Peacock Law Group wins tough cases

At Peacock Law Group , you benefit from one-on-one interaction with Mr. Peacock who is an experienced and accomplished criminal defense attorney. While no lawyer can predict the outcome of a case with certainty, it is reassuring to work with a defense attorney who has obtained outstanding results for many previous clients. Mr. Peacock has obtained dismissals, pre-trial interventions resulting in dismissals, plea deals, and has a record of proven results. Although no attorney can ethically guarantee you results, if your case cannot be dismissed or resolved prior to trial favorably, we will not hesitate to go to trial and fight for you.

If you have been arrested, charged with a crime, or are under investigation, contact criminal defense lawyer Richard Peacock to arrange a free consultation about your legal options. We are determined to aggressively provide every client with the best defense that we can, and our goal is always to achieve the best possible outcome in your case, whether that means a dismissal of your charges, a fair plea agreement through negotiations, or a favorable verdict at trial.


Mr. Peacock is ready to provide you with valuable advice and representation regarding South Carolina criminal charges such as:

    • Drug Crimes:  
    • Driving with an Open Container in the Vehicle
    • Possession of Illegal Substances
    • Possession of Illegal Substances with Intent to Distribute and/or Traffic
  • Fraud
  • Conspiracy
  • Property Crimes
  • Violent Crimes
    • Domestic Violence
    • Assault & Battery
  • Substance-Related Criminal Charges
    • Underage Drinking and Driving; Underage Drinking
    • Shoplifting
    • Driving Under the Influence of Alcohol and/or Drugs
    • Public Intoxication
    • Drunk Boating


The Arrest

To be arrested, the officer needs to have probable cause to make the arrest.  This means that the officer saw the alleged crime or the officer has a warrant for your arrest.   Upon being arrested, the officer will read you your Miranda Rights and then take you to the jail to be booked.  You will have a mug shot taken and be fingerprinted.  Next you will go to a holding cell to await your bond hearing.  

The Bond Hearing

Once a suspect has been moved to Bond Court, he or she now must face an appearance before a Magistrate judge.  The judge determines if you should be released from jail while your criminal charges are pending. The judge will usually get a glimpse of the evidence against you and arguments from both your criminal defense lawyer and prosecutors about whether you should be released from jail, and if so, how high your bond should be set.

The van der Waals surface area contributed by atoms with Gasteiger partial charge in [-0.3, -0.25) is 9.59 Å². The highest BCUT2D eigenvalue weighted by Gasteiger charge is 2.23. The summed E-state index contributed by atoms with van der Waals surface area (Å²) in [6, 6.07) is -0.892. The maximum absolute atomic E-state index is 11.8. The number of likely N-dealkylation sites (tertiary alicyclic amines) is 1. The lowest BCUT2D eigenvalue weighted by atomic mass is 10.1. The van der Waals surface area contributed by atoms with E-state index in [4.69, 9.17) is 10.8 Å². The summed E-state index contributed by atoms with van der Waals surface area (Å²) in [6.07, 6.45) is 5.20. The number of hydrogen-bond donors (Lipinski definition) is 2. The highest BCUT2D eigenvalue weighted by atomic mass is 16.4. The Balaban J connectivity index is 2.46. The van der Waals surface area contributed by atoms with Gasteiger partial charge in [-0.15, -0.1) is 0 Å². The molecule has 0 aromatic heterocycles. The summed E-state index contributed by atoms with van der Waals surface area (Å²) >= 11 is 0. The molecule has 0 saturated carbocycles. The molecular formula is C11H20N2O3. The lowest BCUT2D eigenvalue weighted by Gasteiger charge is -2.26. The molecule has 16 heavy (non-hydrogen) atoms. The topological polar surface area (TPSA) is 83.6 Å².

You have the right to an attorney during a bond hearing.  A good lawyer can work to persuade a judge to either lower your bond or release you without having to pay any bond (on your own recognizance), something that can save you a lot of money in the end.

What is Bond?

The monies paid to be released from jail is called a bond and it can either be paid directly to the court, in which case it is refunded once the defendant has fulfilled the obligations of his or her bond, or by a bail bondsman. If the money is put up by a bail bondsman, the company will typically charge between 10 and 15 percent of the face value of the bond as a fee. The bail bondsman will keep this money, even if you go to court as required. If you fail to attend your hearings as scheduled, the bail bondsman will most likely move to revoke the bond. 

What is a Preliminary Hearing?

Defendants in South Carolina have the right to a preliminary hearing.   These hearings are available to defendants charged with serious offenses triable only in General Sessions Court. The defendant has the right to request a preliminary hearing within 10 days of the bond hearing.    A preliminary hearing can be very useful, as it requires the prosecution to prove before a judge that there was probable cause to justify your arrest and subsequent criminal charges. This provides defendants the first opportunity to truly contest their case in an adversarial setting.  At the end of the hearing, the judge will decide whether the charges should be allowed to continue (bound over for trial), should be modified, or whether the case should simply be dismissed (continue to negotiations).

What happens after my bond hearing?